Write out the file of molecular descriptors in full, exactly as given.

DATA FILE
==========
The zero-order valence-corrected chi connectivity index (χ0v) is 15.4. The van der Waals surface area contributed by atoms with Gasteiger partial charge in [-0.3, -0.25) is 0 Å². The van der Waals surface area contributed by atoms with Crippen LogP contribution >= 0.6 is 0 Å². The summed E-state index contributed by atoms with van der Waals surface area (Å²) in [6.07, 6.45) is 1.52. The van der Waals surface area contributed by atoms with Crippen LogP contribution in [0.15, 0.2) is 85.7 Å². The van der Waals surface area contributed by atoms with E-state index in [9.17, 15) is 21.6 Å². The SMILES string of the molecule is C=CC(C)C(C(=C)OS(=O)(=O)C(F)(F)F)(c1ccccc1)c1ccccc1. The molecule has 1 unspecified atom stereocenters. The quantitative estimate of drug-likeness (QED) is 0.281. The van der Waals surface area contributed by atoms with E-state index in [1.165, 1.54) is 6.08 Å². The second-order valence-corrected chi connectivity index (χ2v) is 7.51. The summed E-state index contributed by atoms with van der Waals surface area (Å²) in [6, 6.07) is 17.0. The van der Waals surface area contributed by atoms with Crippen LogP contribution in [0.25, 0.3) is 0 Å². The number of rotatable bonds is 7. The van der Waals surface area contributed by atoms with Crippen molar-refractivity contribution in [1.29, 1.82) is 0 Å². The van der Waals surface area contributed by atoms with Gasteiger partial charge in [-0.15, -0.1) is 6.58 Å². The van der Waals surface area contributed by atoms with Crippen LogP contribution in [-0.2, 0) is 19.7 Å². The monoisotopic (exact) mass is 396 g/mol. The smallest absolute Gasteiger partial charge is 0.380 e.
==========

The zero-order valence-corrected chi connectivity index (χ0v) is 15.4. The van der Waals surface area contributed by atoms with Gasteiger partial charge in [-0.3, -0.25) is 0 Å². The van der Waals surface area contributed by atoms with Crippen LogP contribution >= 0.6 is 0 Å². The summed E-state index contributed by atoms with van der Waals surface area (Å²) in [6.07, 6.45) is 1.52. The van der Waals surface area contributed by atoms with Crippen LogP contribution in [0.15, 0.2) is 85.7 Å². The van der Waals surface area contributed by atoms with E-state index in [9.17, 15) is 21.6 Å². The SMILES string of the molecule is C=CC(C)C(C(=C)OS(=O)(=O)C(F)(F)F)(c1ccccc1)c1ccccc1. The molecule has 1 unspecified atom stereocenters. The quantitative estimate of drug-likeness (QED) is 0.281. The van der Waals surface area contributed by atoms with E-state index in [1.165, 1.54) is 6.08 Å². The second-order valence-corrected chi connectivity index (χ2v) is 7.51. The summed E-state index contributed by atoms with van der Waals surface area (Å²) in [6, 6.07) is 17.0. The van der Waals surface area contributed by atoms with Crippen LogP contribution in [0.25, 0.3) is 0 Å². The number of rotatable bonds is 7. The van der Waals surface area contributed by atoms with Crippen molar-refractivity contribution in [1.29, 1.82) is 0 Å². The van der Waals surface area contributed by atoms with Gasteiger partial charge in [-0.15, -0.1) is 6.58 Å². The van der Waals surface area contributed by atoms with Crippen LogP contribution in [-0.2, 0) is 19.7 Å². The monoisotopic (exact) mass is 396 g/mol. The smallest absolute Gasteiger partial charge is 0.380 e.